• List of GOP presidential contenders will only continue to grow

    The Oklahoman editorial | Published: Thu, May 7, 2015

    ON Monday, Carly Fiorina and Dr. Ben Carson formally announced that they wish to be the Republican Party’s presidential nominee in 2016. Former Arkansas Gov. Mike Huckabee did the same Tuesday, bringing to a half-dozen the number of candidates officially in. U.S. Sen. Ted Cruz got the ball rolling with his announcement in late March. Sens. Marco Rubio and Rand Paul followed soon after. And chances are good the list will grow, perhaps to a dozen or more, in the next several months. Jeb Bush, Scott Walker, John Kasich, Lindsey Graham and Chris Christie, to name a few, are among those mentioned as potential or likely candidates. All have their sights on following Barack Obama in the White House and repairing some of the damage

  • Oklahoma lawmakers have a second chance at a good bill

    The Oklahoman Editorial | Published: Wed, May 6, 2015

    IN the Legislature, no idea is truly dead until adjournment. In the case of Sen. David Holt’s efforts to increase charter school opportunities, that’s a good thing. Holt, R-Oklahoma City, authored legislation this year to add the city governments of Oklahoma City and Tulsa to the list of entities that can sponsor charter schools. That bill easily passed the Senate, with bipartisan support, but didn’t get a hearing in the House of Representatives. Now Holt has revived that idea as an amendment added to House Bill 1696, a measure allowing charter schools in rural communities. The amended bill easily passed the Senate 38-6. It now awaits a House vote.

  • Soon, fast-food combos will include more than a burger, fries and a drink

    The Oklahoman Editorial | Published: Wed, May 6, 2015

    COME December, fast-food combo meals will include more than a burger, fries and soft drink. They also will include information, at no extra charge. Included will be what a meal will cost a customer in terms of calories, fat grams, sodium, etc. Seven months from now, the federal government will require full disclosure of nutrition information at restaurants, just as it already does for most products sold in supermarkets. Smaller eateries will be exempted. So too will be bake sales, charity spaghetti suppers and the like. In general, disclosure requirements are less onerous than outright restrictions. For example, mandatory disclosure of ATM fees is less of an overreach than limiting how much the fee can be.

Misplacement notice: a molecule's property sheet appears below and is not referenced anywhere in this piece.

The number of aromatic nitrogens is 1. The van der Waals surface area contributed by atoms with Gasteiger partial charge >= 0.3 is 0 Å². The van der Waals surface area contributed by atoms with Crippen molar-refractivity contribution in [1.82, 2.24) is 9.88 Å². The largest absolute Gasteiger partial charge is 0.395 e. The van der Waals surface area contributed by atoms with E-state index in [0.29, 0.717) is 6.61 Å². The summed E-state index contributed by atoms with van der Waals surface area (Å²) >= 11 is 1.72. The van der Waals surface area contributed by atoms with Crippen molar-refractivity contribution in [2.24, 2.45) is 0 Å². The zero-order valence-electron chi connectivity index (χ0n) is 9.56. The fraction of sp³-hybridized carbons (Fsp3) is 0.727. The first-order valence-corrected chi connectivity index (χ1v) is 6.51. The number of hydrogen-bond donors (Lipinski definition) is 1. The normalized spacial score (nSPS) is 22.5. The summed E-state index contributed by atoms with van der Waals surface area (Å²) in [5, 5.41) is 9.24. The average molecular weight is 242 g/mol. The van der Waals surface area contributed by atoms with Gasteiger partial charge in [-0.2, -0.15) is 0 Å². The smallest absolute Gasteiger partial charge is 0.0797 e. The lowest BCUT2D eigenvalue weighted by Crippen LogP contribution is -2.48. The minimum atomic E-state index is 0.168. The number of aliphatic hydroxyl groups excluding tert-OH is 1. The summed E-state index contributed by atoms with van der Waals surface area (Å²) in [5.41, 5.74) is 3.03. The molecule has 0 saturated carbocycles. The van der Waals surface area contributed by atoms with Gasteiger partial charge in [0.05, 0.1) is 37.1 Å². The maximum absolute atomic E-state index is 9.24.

• Pharmacies critical to Oklahoma efforts to curb prescription drug abuse

    The Oklahoman Editorial | Published: Tue, May 5, 2015

    NOT one of the pharmacists or pharmacies contacted by The Oklahoman responded to interview requests regarding their recent troubles with the Oklahoma State Pharmacy Board. Perhaps that reluctance was understandable, given the magnitude of their mistakes. Reporter Andrew Knittle reviewed pharmacy board records covering 2010 through 2014 and found that the oversight agency had levied 21 fines of more than $20,000. In some cases, pharmacies had allowed thousands of powerful painkillers to go missing — especially egregious lapses considering Oklahoma’s efforts to curb the state’s problem with prescription drug abuse. Just last month, Gov.

  • Some reason for encouragement in latest report about Oklahoma child welfare efforts

    The Oklahoman Editorial | Published: Mon, May 4, 2015

    THERE is some reason for encouragement in the latest report by out-of-state experts who are overseeing Oklahoma’s child welfare reform efforts. More so than in their previous three critiques, this time they found a few things worth praising at the Department of Human Services. The three experts, called “co-neutrals,” are monitoring Oklahoma’s efforts to comply with a 2012 settlement agreement that resolved a federal class-action lawsuit against DHS. The state subsequently created the Pinnacle Plan, which sets improvement goals in several areas of the child welfare system, ranging from reducing worker caseloads to eliminating the use of state shelters for abused and neglected children.